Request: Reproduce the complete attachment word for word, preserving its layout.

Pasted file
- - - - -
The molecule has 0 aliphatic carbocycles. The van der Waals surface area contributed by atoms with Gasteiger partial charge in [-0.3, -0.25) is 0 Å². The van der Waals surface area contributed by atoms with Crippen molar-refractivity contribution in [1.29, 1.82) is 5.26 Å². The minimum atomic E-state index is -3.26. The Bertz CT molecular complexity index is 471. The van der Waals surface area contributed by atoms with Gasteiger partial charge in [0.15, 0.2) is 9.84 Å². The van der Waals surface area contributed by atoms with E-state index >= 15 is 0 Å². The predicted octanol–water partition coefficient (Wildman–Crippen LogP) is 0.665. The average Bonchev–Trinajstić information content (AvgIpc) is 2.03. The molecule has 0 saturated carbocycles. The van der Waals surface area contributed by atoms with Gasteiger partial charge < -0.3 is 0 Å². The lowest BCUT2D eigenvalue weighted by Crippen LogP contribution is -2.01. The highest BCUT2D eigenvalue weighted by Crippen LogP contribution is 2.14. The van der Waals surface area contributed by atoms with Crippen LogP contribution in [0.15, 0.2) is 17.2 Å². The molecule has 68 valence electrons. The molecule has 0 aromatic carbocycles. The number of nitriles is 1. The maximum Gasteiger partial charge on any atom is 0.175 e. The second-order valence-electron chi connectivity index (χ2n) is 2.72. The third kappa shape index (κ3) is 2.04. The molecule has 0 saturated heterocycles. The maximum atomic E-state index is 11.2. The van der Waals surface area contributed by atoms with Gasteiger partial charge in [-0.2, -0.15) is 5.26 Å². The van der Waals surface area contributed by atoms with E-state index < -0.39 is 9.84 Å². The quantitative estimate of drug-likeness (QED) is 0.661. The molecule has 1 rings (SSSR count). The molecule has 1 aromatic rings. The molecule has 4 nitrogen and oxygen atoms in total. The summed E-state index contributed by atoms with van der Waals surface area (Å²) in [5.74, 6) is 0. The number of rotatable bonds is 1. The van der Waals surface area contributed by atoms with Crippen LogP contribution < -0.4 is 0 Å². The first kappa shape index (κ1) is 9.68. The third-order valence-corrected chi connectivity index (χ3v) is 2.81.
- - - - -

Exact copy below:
The molecule has 0 aliphatic carbocycles. The van der Waals surface area contributed by atoms with Gasteiger partial charge in [-0.3, -0.25) is 0 Å². The van der Waals surface area contributed by atoms with Crippen molar-refractivity contribution in [1.29, 1.82) is 5.26 Å². The minimum atomic E-state index is -3.26. The Bertz CT molecular complexity index is 471. The van der Waals surface area contributed by atoms with Gasteiger partial charge in [0.15, 0.2) is 9.84 Å². The van der Waals surface area contributed by atoms with E-state index >= 15 is 0 Å². The predicted octanol–water partition coefficient (Wildman–Crippen LogP) is 0.665. The average Bonchev–Trinajstić information content (AvgIpc) is 2.03. The molecule has 0 saturated carbocycles. The van der Waals surface area contributed by atoms with Gasteiger partial charge < -0.3 is 0 Å². The lowest BCUT2D eigenvalue weighted by Crippen LogP contribution is -2.01. The highest BCUT2D eigenvalue weighted by Crippen LogP contribution is 2.14. The van der Waals surface area contributed by atoms with Crippen LogP contribution in [0.15, 0.2) is 17.2 Å². The molecule has 68 valence electrons. The molecule has 0 aromatic carbocycles. The number of nitriles is 1. The maximum Gasteiger partial charge on any atom is 0.175 e. The second-order valence-electron chi connectivity index (χ2n) is 2.72. The third kappa shape index (κ3) is 2.04. The molecule has 0 saturated heterocycles. The maximum atomic E-state index is 11.2. The van der Waals surface area contributed by atoms with Gasteiger partial charge in [-0.2, -0.15) is 5.26 Å². The van der Waals surface area contributed by atoms with E-state index < -0.39 is 9.84 Å². The quantitative estimate of drug-likeness (QED) is 0.661. The molecule has 1 rings (SSSR count). The molecule has 1 aromatic rings. The molecule has 4 nitrogen and oxygen atoms in total. The summed E-state index contributed by atoms with van der Waals surface area (Å²) in [5.74, 6) is 0. The number of rotatable bonds is 1. The van der Waals surface area contributed by atoms with Crippen LogP contribution < -0.4 is 0 Å². The first kappa shape index (κ1) is 9.68. The third-order valence-corrected chi connectivity index (χ3v) is 2.81.